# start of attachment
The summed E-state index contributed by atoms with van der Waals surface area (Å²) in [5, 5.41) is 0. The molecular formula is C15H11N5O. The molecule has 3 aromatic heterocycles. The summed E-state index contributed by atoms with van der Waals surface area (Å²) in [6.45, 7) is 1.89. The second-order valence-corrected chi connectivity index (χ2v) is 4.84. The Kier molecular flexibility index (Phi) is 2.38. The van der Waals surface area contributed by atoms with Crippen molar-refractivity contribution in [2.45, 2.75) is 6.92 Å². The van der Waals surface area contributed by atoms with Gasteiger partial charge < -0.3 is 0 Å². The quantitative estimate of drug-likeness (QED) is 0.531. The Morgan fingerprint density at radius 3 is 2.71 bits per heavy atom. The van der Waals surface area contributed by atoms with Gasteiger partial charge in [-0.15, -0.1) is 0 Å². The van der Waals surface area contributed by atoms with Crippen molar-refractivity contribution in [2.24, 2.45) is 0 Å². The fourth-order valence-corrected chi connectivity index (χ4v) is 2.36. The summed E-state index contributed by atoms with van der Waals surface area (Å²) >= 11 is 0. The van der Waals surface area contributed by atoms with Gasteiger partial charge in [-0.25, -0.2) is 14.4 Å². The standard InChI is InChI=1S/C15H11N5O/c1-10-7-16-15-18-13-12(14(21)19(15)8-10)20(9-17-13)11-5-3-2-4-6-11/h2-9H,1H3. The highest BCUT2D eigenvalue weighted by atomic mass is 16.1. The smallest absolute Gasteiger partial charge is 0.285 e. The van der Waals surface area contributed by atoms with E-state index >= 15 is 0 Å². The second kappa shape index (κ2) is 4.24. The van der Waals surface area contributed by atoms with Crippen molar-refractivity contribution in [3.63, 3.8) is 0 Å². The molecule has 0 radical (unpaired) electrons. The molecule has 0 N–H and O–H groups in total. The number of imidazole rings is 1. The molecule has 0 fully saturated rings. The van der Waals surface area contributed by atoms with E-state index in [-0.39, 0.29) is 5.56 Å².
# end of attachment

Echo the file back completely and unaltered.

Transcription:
The summed E-state index contributed by atoms with van der Waals surface area (Å²) in [5, 5.41) is 0. The molecular formula is C15H11N5O. The molecule has 3 aromatic heterocycles. The summed E-state index contributed by atoms with van der Waals surface area (Å²) in [6.45, 7) is 1.89. The second-order valence-corrected chi connectivity index (χ2v) is 4.84. The Kier molecular flexibility index (Phi) is 2.38. The van der Waals surface area contributed by atoms with Crippen molar-refractivity contribution in [2.45, 2.75) is 6.92 Å². The van der Waals surface area contributed by atoms with Gasteiger partial charge < -0.3 is 0 Å². The quantitative estimate of drug-likeness (QED) is 0.531. The Morgan fingerprint density at radius 3 is 2.71 bits per heavy atom. The van der Waals surface area contributed by atoms with Gasteiger partial charge in [-0.15, -0.1) is 0 Å². The van der Waals surface area contributed by atoms with Crippen molar-refractivity contribution in [2.24, 2.45) is 0 Å². The fourth-order valence-corrected chi connectivity index (χ4v) is 2.36. The summed E-state index contributed by atoms with van der Waals surface area (Å²) >= 11 is 0. The van der Waals surface area contributed by atoms with Gasteiger partial charge in [-0.25, -0.2) is 14.4 Å². The standard InChI is InChI=1S/C15H11N5O/c1-10-7-16-15-18-13-12(14(21)19(15)8-10)20(9-17-13)11-5-3-2-4-6-11/h2-9H,1H3. The highest BCUT2D eigenvalue weighted by atomic mass is 16.1. The smallest absolute Gasteiger partial charge is 0.285 e. The van der Waals surface area contributed by atoms with E-state index >= 15 is 0 Å². The second kappa shape index (κ2) is 4.24. The van der Waals surface area contributed by atoms with Crippen molar-refractivity contribution in [3.63, 3.8) is 0 Å². The molecule has 0 radical (unpaired) electrons. The molecule has 0 N–H and O–H groups in total. The number of imidazole rings is 1. The molecule has 0 fully saturated rings. The van der Waals surface area contributed by atoms with E-state index in [-0.39, 0.29) is 5.56 Å².